'John Carter' trailer deep dive: Director Andrew Stanton on those green men, that frog dog, and why he HATES trailer spoilers -- EXCLUSIVE

John-Carter-Taylor-trailer

The teaser trailer for John Carter gave moviegoers a taste for the story of its title character, a Civil War vet (played by Friday Night Lights‘ Taylor Kitsch) who finds himself inexplicably plopped onto the war-ravaged surface of Mars. The new full trailer, however, is our first real look at just how dangerous and exotic the planet really is, filled with hordes of hostile races of four-armed green men and tattooed red men, fearsome white apes and an oddly loveable frog-like dog (or is that dog-like frog?), all of it from the imagination of author Edgar Rice Burroughs, who penned the “John Carter of Mars” series of books the film is based on nearly 100 years ago.

To help make better sense of it all, EW spoke exclusively with director Andrew Stanton (WALL•E, Finding Nemo), who happily walked us through the many creatures and characters that populate his film. Well, to a point. As you’ll see, Stanton has some rather strong feelings about the epidemic of spoilers that choke most modern Hollywood trailers, and he is not afraid to share them.

First, let’s check out the new John Carter trailer itself: 

Before we dive into the details of the trailer, Stanton wants to be clear: “I can tell you who the cast is and what the places are, but I’m not going to connect all the dots.” Turns out, the two-time Oscar winner is steadfast in his belief that movie trailers should not reveal the entire film months before you even get a chance to see it.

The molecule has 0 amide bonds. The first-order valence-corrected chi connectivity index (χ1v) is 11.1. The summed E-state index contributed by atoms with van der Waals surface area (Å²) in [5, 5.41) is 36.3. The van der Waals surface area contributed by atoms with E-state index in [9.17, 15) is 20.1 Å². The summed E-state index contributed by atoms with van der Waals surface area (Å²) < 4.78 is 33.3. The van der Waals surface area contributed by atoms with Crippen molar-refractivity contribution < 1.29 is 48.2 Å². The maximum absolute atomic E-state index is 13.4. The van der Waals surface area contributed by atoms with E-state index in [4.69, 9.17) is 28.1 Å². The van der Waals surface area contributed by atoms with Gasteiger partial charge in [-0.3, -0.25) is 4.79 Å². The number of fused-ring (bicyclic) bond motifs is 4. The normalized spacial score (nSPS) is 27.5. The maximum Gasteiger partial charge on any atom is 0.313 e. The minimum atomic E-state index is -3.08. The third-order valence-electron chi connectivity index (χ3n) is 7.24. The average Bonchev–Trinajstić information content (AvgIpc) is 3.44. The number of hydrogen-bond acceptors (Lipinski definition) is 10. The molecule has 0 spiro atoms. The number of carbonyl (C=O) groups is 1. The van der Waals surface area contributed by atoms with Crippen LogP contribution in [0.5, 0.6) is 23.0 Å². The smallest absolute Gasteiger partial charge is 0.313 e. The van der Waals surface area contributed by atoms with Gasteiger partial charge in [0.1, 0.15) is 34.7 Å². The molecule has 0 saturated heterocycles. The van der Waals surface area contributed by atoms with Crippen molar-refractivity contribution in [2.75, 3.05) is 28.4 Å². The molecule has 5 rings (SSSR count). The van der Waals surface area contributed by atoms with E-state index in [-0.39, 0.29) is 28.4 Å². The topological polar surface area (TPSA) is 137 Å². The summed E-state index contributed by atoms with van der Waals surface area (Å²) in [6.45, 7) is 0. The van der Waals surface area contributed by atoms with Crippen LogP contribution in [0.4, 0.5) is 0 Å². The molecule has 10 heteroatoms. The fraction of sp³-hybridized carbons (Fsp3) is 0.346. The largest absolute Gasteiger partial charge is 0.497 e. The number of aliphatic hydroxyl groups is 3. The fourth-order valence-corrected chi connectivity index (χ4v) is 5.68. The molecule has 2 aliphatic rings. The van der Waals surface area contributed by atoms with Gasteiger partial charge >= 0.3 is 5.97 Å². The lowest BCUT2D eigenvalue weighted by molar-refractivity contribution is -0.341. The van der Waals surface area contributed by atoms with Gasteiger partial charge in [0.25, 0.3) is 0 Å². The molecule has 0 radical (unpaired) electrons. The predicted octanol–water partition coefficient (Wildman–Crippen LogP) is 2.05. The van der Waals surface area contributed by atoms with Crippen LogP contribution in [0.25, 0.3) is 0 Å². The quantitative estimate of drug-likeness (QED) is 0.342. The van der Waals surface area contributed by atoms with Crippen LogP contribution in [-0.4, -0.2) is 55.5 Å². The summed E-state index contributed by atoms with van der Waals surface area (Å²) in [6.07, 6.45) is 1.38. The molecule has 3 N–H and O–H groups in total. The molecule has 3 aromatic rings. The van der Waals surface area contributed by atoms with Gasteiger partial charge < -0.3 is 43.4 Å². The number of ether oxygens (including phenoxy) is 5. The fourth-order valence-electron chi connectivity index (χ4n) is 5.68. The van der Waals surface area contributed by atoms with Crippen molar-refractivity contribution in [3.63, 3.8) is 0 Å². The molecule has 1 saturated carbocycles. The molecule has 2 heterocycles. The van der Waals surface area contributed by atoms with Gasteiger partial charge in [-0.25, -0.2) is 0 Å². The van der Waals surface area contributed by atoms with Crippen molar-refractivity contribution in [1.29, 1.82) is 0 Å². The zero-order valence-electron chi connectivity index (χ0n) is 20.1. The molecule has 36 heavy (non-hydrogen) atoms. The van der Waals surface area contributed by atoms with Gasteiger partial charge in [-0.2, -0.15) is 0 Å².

“Why would anybody want to do that?” he asks, gearing up for a top flight tirade. “First of all, I want the list of who really wants that [in a trailer] outside of marketers who are afraid of their own audience. It makes no sense to me. Who wants the answer to the end of the book before they buy the book? Every single time I go to the theater in the last 10 years, there’s been a trailer that’s too long, and somebody, no matter if they’re in the business or not, or whether they’re 6 or 60, says, ‘Well, they showed me too much. It must be a bad movie.’ I hear it every time. So when are Hollywood marketers and studios going to wake up and stop doing that? I will never contribute to it, so long as I have any say. I think it’s rude and I think it’s demeaning and it undermines the intelligence of the audience. I want you to be teased and excited and have as much hope that you’ll enjoy yourself, but there’s still a mystery about it. My goal isn’t to protect information. My goal is to hopefully protect the thrill you might get from not knowing everything before you go into a theater. I may not be able to control it as much as I’d like to, but if I can, that’s what I’m going for. It’s the only reason to work this hard!” He laughs. “I want to answer all your questions [about the trailer], but I don’t want to accidentally contribute to the dilution of ‘Well, I think I know the whole movie. I don’t want to go see it.'”

With that in mind, let’s leap further into the world of John Carter.

NEXT PAGE: A land of not-so-little green men

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